Social media can be a funny thing. On a Friday evening during a break of my son's soccer practice, I decided to look at Facebook. The first post was about an open letter from a male engineering student who acknowledged the difficulties his female counterparts most likely endured. I got lots of warm fuzzies about the future of STEM and, well, humanity.
One of the many posts on Twitter regarding the letter from the male engineering student.
The next post was about the apparently groping (and potentially much worse) very famous astronomer Geoff Marcy. No more warm fuzzies.
There are many curse words that come to mind, but the underlying emotion is anger. It is never appropriate to attempt to coerce 'relationships' with women who are under your influence or eventual control via their careers. It is a terrible abuse of power, and completely unacceptable behavior.
Even earlier this week, Stephen Hawking, arguably the most famous living scientist, was quoted in a Reddit AMA as essentially saying that he could understand the Universe but that women were a “mystery.” I’m sure many people would say this was an innocent remark and probably an attempt at being funny or cute.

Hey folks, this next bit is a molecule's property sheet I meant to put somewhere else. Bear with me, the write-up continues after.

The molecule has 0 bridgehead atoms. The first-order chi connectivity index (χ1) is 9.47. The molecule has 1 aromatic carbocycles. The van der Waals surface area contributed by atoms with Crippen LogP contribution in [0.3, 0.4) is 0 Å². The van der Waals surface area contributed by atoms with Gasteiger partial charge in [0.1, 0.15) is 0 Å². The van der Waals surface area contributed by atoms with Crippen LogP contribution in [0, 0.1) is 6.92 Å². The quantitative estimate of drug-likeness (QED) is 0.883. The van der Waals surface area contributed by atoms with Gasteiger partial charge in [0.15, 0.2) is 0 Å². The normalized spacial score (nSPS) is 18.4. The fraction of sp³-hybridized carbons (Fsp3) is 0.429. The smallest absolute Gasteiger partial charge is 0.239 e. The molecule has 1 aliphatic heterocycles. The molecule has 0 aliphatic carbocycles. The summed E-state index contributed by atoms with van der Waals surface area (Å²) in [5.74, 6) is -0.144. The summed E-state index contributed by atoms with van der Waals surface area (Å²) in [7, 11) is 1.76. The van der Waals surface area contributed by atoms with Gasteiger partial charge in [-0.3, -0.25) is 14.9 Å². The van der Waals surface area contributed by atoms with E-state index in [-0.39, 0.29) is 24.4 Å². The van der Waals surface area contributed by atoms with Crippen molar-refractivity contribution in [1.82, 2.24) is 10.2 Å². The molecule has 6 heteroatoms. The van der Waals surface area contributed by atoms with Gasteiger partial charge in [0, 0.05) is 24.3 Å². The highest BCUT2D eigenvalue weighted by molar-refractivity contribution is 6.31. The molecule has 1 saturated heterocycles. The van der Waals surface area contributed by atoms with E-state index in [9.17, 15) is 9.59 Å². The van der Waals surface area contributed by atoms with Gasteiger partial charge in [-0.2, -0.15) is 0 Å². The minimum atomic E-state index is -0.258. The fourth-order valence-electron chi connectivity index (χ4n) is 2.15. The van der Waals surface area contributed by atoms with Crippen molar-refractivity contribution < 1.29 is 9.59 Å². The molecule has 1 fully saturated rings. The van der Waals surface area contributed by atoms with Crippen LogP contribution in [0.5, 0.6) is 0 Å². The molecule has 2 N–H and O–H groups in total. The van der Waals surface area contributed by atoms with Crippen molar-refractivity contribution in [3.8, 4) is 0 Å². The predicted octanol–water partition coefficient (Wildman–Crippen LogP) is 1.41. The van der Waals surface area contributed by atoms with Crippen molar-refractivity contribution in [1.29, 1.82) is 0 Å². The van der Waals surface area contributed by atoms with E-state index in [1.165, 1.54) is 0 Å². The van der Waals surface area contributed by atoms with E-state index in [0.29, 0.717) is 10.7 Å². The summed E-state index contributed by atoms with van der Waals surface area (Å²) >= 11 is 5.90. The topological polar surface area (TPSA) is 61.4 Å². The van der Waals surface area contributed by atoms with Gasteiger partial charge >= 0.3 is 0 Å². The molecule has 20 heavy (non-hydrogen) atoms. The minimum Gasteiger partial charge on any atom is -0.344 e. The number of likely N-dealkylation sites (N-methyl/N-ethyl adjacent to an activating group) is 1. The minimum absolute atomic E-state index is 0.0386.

The problem is that when someone like Hawking makes such a remark, it immediately takes on more significance. After all, the last thing underrepresented people in STEM fields need is to be labeled as “others” by people in power. Women, for example, are not mysteries, they are just people – some of which would like to be scientists or engineers or what have you.
One can argue that what Hawking or even Tim Hunt (who earlier this year was heard to say that women in labs were a “distraction," among other things) say are not in the same ballpark as what Geoff Marcy was accused of doing. But it’s the same climate. It's the environent that exists where women in science are not an accepted part of the supposed establishment where these acts are allowed to occur.
I would bet that a vast majority of scientists would say the things that Marcy was accused of doing are inappropriate and inexcusable, but how many would say the same about what Hawking or Hunt said? Where should we draw the line?
We can draw it where this all starts. Let’s not accept the marginalization of anyone who wants to participate in science. Let’s not stand back when subtle and not-so-subtle negative comments are made. And, for all that is just, let’s not allow administrations or other institutional entities stand idly by when people in power are abusing it.
Enough is enough. No more.